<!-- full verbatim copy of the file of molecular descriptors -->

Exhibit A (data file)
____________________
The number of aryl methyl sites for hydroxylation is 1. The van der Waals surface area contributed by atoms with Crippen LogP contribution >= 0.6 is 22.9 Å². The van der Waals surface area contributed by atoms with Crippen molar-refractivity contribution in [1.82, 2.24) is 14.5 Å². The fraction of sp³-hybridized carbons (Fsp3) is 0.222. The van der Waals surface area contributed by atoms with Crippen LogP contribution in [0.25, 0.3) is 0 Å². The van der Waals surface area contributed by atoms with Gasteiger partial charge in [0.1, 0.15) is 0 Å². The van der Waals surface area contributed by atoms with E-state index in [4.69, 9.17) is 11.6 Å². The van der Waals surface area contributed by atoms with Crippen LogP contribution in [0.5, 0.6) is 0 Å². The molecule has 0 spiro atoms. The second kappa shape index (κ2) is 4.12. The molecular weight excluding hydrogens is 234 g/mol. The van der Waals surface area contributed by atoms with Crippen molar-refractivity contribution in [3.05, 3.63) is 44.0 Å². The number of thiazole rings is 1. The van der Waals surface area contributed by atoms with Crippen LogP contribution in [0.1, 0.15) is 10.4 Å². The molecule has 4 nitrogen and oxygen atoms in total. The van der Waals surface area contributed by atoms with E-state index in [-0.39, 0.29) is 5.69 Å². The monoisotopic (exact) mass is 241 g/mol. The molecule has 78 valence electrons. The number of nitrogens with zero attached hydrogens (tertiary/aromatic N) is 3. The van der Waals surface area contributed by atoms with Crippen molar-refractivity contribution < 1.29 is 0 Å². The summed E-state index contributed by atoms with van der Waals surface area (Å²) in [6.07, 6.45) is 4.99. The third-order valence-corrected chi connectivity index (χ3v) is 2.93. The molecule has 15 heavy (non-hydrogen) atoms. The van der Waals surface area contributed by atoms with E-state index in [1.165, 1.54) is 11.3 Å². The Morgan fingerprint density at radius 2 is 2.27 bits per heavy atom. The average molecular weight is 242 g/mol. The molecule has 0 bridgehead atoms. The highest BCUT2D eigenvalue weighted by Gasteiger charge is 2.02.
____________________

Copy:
The number of aryl methyl sites for hydroxylation is 1. The van der Waals surface area contributed by atoms with Crippen LogP contribution >= 0.6 is 22.9 Å². The van der Waals surface area contributed by atoms with Crippen molar-refractivity contribution in [1.82, 2.24) is 14.5 Å². The fraction of sp³-hybridized carbons (Fsp3) is 0.222. The van der Waals surface area contributed by atoms with Crippen LogP contribution in [0.25, 0.3) is 0 Å². The van der Waals surface area contributed by atoms with Gasteiger partial charge in [0.1, 0.15) is 0 Å². The van der Waals surface area contributed by atoms with E-state index in [4.69, 9.17) is 11.6 Å². The van der Waals surface area contributed by atoms with Crippen LogP contribution in [0.5, 0.6) is 0 Å². The molecule has 0 spiro atoms. The second kappa shape index (κ2) is 4.12. The molecular weight excluding hydrogens is 234 g/mol. The van der Waals surface area contributed by atoms with Crippen molar-refractivity contribution in [3.05, 3.63) is 44.0 Å². The number of thiazole rings is 1. The van der Waals surface area contributed by atoms with Crippen LogP contribution in [0.1, 0.15) is 10.4 Å². The molecule has 4 nitrogen and oxygen atoms in total. The van der Waals surface area contributed by atoms with E-state index in [-0.39, 0.29) is 5.69 Å². The monoisotopic (exact) mass is 241 g/mol. The molecule has 78 valence electrons. The number of nitrogens with zero attached hydrogens (tertiary/aromatic N) is 3. The van der Waals surface area contributed by atoms with Crippen molar-refractivity contribution < 1.29 is 0 Å². The summed E-state index contributed by atoms with van der Waals surface area (Å²) in [6.07, 6.45) is 4.99. The third-order valence-corrected chi connectivity index (χ3v) is 2.93. The molecule has 15 heavy (non-hydrogen) atoms. The van der Waals surface area contributed by atoms with E-state index in [1.165, 1.54) is 11.3 Å². The Morgan fingerprint density at radius 2 is 2.27 bits per heavy atom. The average molecular weight is 242 g/mol. The molecule has 0 bridgehead atoms. The highest BCUT2D eigenvalue weighted by Gasteiger charge is 2.02.